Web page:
Republic of Ireland boss O'Neill recognises weight of Scots test

Manager Martin O'Neill and his Republic of Ireland players in training
Martin O'Neill's Republic of Ireland squad are preparing to face Scotland in Dublin
Euro 2016 qualifier: Republic of Ireland v Scotland
Venue: Aviva Stadium, Dublin Date: Saturday 13 June Kick-off: 17:00 BST
Coverage: Live on BBC Radio Scotland, live text on BBC Sport website

It will take more than a car crash to put the Republic of Ireland management team off their preparations for this Saturday's crunch Euro 2016 qualifier against Scotland.

A minor bump on the M50 outside Dublin for Martin O'Neill, Roy Keane and their coaching team seemed not to have perturbed them if training on Wednesday morning was anything to go by.

And indeed O'Neill was in a relaxed mood as he addressed the media following what was a first full training session for the squad since Sunday's goalless draw with England.

He brushed off questions about the incident itself, preferring to speak about how his players are shaping up for a game that could define their qualifying campaign.

Group D as it stands

O'Neill told me "nothing was impossible" when I asked on Monday whether failing to beat Scotland would end their hopes of automatic qualification. But he acknowledged on Wednesday that allowing the gap between themselves and their rivals for the top two places to increase would make life extremely difficult.

"Eventually in the group, you come to crunch matches," he told reporters.

"This is very important because we don't want Scotland to get too far ahead of us.

"We don't want to give ourselves an absolute mountain to climb for the last four matches, so it would be important, if we can win the game, we're right there and obviously if we lose, the gap becomes difficult.

"But I mentioned earlier, there'll be a few twists and turns along the way."

Following a terrific start to Group D, including a win in Georgia and a phenomenal point away to Germany, O'Neill recognises that much of that solid work will be rendered meaningless if Saturday's match does not go in their favour.

With Poland at home to Georgia and Germany taking on group minnows Gibraltar, the top two should each add another three points to their respective tallies.

And a Scotland victory would mean Republic of Ireland would trail both the Scots and Germany by five points and Poland by six with just 12 points still available.

Jeff Hendrick and James Milner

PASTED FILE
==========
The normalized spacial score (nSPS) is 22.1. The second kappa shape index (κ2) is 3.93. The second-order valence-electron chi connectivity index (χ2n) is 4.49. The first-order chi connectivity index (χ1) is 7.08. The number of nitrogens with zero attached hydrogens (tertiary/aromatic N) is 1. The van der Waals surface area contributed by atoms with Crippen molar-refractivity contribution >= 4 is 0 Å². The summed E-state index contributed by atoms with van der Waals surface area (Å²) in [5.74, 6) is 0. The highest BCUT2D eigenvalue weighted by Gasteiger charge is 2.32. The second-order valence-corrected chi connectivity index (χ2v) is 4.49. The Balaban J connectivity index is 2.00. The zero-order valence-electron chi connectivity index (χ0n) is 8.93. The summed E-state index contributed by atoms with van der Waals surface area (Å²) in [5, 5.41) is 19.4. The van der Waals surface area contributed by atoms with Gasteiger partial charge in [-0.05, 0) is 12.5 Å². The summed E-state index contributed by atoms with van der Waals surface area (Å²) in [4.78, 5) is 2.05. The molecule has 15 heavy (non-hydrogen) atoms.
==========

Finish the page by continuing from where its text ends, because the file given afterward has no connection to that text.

The Irish warmed up for the meeting with Scotland by drawing with England

If O'Neill is reluctant to actually use the dreaded 'must-win' tag, there is a general acceptance here that that is an accurate description.

"I think it is a game we have to win," RTE's football correspondent Tony O'Donoghue told me at the team's training ground on the outskirts of Malahide, to the north of the capital.

"If we lose any more ground on Scotland, Poland had such a good start and we all expect Germany to finish at a canter and if home advantage is to mean anything, we really have to pick up the three points.

"There's going to be more difficult games - the last time Germany were in Dublin they beat us 6-1 so we would expect them to come here and win.

"So if we don't pick up the maximum against Scotland, I think we're out of contention."

Scotland's victory over the Irish in November has changed the complexion of the group, certainly, but O'Neill is quick to underline his own team's credentials.

"They [Scotland] are pretty confident within themselves," he said. "Scotland now have got a bit of momentum but I think we've only lost one in the last seven or eight games, so we've got a bit of momentum ourselves.

Much of the focus from the local media is on the role of Robbie Keane in the team.

Republic of Ireland striker Robbie Keane
Keane came on as a second-half substitute in Ireland's defeat in Glasgow

Left out of the starting line-up by O'Neill for the game in Glasgow, the LA Galaxy striker arrived this week, having been excused the 0-0 friendly draw with England to play for his club.

Keane, despite now falling into the veteran category, remains a talismanic figure, but O'Neill will not be drawn on whether the 34-year-old will start Saturday's match.

"I've an idea about the team but there's plenty of time between now and Saturday," the manager added in typically coy style.

Whatever team he picks, though, needs a positive result to keep their hopes of a top-two finish alive. Anything less and surely the best they can hope for is third and a play-off.

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